Democratic governor candidate Thanedar meets with students


Democratic gubernatorial candidate Shri Thanedar traveled to SVSU to court young voters and meet students on Wednesday, Nov. 1.

Thanedar was the second of three Democratic candidates running for governor scheduled to visit SVSU. Abdul El-Sayed visited campus last month, and Gretchen Whitmer will be visiting on Wednesday, Nov. 16.

Thanedar spoke at the invitation of SVSU’s chapter of College Democrats. He spoke to students assembled in the Student Life Programming Room and discussed his background, experience and policy positions before taking questions from the crowd.

During his talk, Thanedar emphasized his policies like student debt forgiveness and reduction of college tuition.

He also touted his business experience, arguing that he would be able to apply his entrepreneurial knowledge to Michigan and bring more economic dynamism and jobs to the state.

Thanedar struck a populist note at times, describing himself as a progressive and arguing that Michigan’s state politics have gone far to the right, in part due to corporate control over state legislators.

“The corporations haven’t been paying their fair share of taxes,” Thanedar said. “I want to change that, and I want to put the focus back on people. I want to hold the corporations accountable.”

Today an American citizen, successful entrepreneur and author with a doctorate in chemistry, Thanedar was born to a lower-class family in India. He feels that his experience of working at a young age to support his family before going on to earn multiple degrees and immigrating to the U.S. gives him a perspective and empathy that his competitors lack.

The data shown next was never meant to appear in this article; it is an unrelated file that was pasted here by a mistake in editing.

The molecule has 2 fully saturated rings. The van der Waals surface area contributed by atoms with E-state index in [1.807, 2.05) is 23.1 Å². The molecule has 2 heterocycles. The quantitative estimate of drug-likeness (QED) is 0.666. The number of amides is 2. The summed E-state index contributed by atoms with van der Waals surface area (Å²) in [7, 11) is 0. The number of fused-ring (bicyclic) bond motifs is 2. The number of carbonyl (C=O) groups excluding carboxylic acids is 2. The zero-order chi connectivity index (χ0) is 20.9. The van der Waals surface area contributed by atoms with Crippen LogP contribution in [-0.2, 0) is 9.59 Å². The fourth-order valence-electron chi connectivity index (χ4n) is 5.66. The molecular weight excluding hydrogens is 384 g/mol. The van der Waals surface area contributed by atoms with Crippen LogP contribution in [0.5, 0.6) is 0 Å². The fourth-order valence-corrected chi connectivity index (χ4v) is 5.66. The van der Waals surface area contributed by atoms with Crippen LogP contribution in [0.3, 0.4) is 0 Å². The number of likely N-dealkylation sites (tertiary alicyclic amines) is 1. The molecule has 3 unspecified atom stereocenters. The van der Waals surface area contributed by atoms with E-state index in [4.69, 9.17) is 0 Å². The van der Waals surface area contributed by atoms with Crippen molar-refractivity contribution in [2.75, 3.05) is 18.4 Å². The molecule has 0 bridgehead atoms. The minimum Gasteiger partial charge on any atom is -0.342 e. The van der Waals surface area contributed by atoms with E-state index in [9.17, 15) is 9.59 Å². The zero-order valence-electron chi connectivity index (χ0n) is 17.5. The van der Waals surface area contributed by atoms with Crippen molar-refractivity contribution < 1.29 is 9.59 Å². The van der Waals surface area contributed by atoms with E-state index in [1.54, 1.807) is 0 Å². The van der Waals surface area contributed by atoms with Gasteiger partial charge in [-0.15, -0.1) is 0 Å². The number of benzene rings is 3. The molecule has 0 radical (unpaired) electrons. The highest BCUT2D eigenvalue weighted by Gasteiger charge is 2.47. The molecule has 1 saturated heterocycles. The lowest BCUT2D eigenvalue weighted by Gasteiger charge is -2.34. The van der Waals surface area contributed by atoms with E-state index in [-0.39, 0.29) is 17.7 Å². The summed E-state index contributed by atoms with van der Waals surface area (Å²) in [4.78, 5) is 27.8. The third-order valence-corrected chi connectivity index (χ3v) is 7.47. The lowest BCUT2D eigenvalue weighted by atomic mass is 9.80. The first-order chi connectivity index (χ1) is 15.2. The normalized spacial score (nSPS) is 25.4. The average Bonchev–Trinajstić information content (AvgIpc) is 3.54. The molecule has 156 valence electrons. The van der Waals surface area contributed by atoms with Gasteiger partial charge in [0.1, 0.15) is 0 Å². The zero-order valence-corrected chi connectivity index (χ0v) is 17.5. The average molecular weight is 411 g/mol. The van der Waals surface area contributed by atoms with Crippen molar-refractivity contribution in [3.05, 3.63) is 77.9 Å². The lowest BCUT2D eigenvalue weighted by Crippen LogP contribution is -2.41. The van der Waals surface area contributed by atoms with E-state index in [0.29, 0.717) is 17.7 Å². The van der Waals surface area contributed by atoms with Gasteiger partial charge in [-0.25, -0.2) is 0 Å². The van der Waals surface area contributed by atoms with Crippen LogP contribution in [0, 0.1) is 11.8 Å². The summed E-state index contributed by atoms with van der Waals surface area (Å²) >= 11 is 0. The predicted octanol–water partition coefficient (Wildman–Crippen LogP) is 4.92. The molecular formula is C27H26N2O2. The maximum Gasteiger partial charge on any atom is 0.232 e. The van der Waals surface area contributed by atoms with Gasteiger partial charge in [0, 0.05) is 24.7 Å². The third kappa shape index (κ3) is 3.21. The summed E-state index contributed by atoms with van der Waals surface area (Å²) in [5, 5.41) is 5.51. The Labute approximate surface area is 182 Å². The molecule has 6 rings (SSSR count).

“If you look at my life, I grew up in poverty,” Thanedar said. “I worked as a janitor in high school and had several small jobs in college to help my family overcome poverty. … I am the only gubernatorial candidate who knows what it feels like to go to bed hungry and struggle for college costs.”

Thanedar’s background connected with many who attended his visit, including Jacquob Littlejohn, a third-year political science major and the president of the College Democrats.

“Mr. Thanedar exemplifies the classic American rags to riches story,” Littlejohn said. “Although we aren’t endorsing any candidate at this time, I feel that we would be well served by his grit, determination and intelligence in the Governor’s Mansion.”

Thanedar considers his status as a political outsider to be one of his bigger advantages, but he recognizes the skepticism that some may feel toward people with business backgrounds entering politics.

He emphasized that lack of ties to entrenched interests would be an advantage as governor.

“Not every business person is like Donald Trump or Rick Snyder,” Thanedar said. “If anything, Donald Trump is more the exception than the norm. He is more of a conman … but that doesn’t mean every outsider is a conman.”

Thanedar also feels that his educational background in chemistry gives him an edge over his opponents, and he argues that more people with STEM degrees should be in government.